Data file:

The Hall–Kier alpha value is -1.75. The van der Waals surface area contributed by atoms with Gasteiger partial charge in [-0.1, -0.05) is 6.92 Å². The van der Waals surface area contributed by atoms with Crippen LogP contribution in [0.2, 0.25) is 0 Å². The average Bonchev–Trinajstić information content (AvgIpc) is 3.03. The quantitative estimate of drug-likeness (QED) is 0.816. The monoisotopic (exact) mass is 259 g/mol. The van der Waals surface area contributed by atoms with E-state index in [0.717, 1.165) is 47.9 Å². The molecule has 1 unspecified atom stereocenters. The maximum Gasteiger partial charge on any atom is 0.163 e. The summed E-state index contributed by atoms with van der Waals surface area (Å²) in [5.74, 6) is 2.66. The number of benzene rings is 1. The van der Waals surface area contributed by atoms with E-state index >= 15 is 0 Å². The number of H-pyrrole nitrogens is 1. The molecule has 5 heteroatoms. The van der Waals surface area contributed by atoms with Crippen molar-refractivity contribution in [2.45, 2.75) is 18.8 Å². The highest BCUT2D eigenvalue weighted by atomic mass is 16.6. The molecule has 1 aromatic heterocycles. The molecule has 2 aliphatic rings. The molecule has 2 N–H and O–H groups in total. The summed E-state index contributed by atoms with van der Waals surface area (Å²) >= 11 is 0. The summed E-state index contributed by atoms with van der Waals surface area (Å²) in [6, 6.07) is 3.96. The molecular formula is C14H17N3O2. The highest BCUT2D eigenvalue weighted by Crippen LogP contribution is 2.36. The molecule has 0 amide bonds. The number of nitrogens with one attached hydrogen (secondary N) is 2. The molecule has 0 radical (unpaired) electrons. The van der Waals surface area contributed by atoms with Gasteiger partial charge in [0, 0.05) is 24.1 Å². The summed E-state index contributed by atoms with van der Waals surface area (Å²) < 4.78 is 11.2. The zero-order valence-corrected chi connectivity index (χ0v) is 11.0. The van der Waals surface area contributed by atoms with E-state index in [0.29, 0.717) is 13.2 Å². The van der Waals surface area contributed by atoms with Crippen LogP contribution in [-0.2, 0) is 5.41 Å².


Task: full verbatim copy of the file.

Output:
The Hall–Kier alpha value is -1.75. The van der Waals surface area contributed by atoms with Gasteiger partial charge in [-0.1, -0.05) is 6.92 Å². The van der Waals surface area contributed by atoms with Crippen LogP contribution in [0.2, 0.25) is 0 Å². The average Bonchev–Trinajstić information content (AvgIpc) is 3.03. The quantitative estimate of drug-likeness (QED) is 0.816. The monoisotopic (exact) mass is 259 g/mol. The van der Waals surface area contributed by atoms with E-state index in [0.717, 1.165) is 47.9 Å². The molecule has 1 unspecified atom stereocenters. The maximum Gasteiger partial charge on any atom is 0.163 e. The summed E-state index contributed by atoms with van der Waals surface area (Å²) in [5.74, 6) is 2.66. The number of benzene rings is 1. The van der Waals surface area contributed by atoms with E-state index >= 15 is 0 Å². The number of H-pyrrole nitrogens is 1. The molecule has 5 heteroatoms. The van der Waals surface area contributed by atoms with Crippen molar-refractivity contribution in [2.45, 2.75) is 18.8 Å². The highest BCUT2D eigenvalue weighted by atomic mass is 16.6. The molecule has 1 aromatic heterocycles. The molecule has 2 aliphatic rings. The molecule has 2 N–H and O–H groups in total. The summed E-state index contributed by atoms with van der Waals surface area (Å²) >= 11 is 0. The summed E-state index contributed by atoms with van der Waals surface area (Å²) in [6, 6.07) is 3.96. The molecular formula is C14H17N3O2. The highest BCUT2D eigenvalue weighted by Crippen LogP contribution is 2.36. The molecule has 0 amide bonds. The number of nitrogens with one attached hydrogen (secondary N) is 2. The molecule has 0 radical (unpaired) electrons. The van der Waals surface area contributed by atoms with Gasteiger partial charge in [0, 0.05) is 24.1 Å². The summed E-state index contributed by atoms with van der Waals surface area (Å²) < 4.78 is 11.2. The zero-order valence-corrected chi connectivity index (χ0v) is 11.0. The van der Waals surface area contributed by atoms with E-state index in [0.29, 0.717) is 13.2 Å². The van der Waals surface area contributed by atoms with Crippen LogP contribution in [-0.2, 0) is 5.41 Å².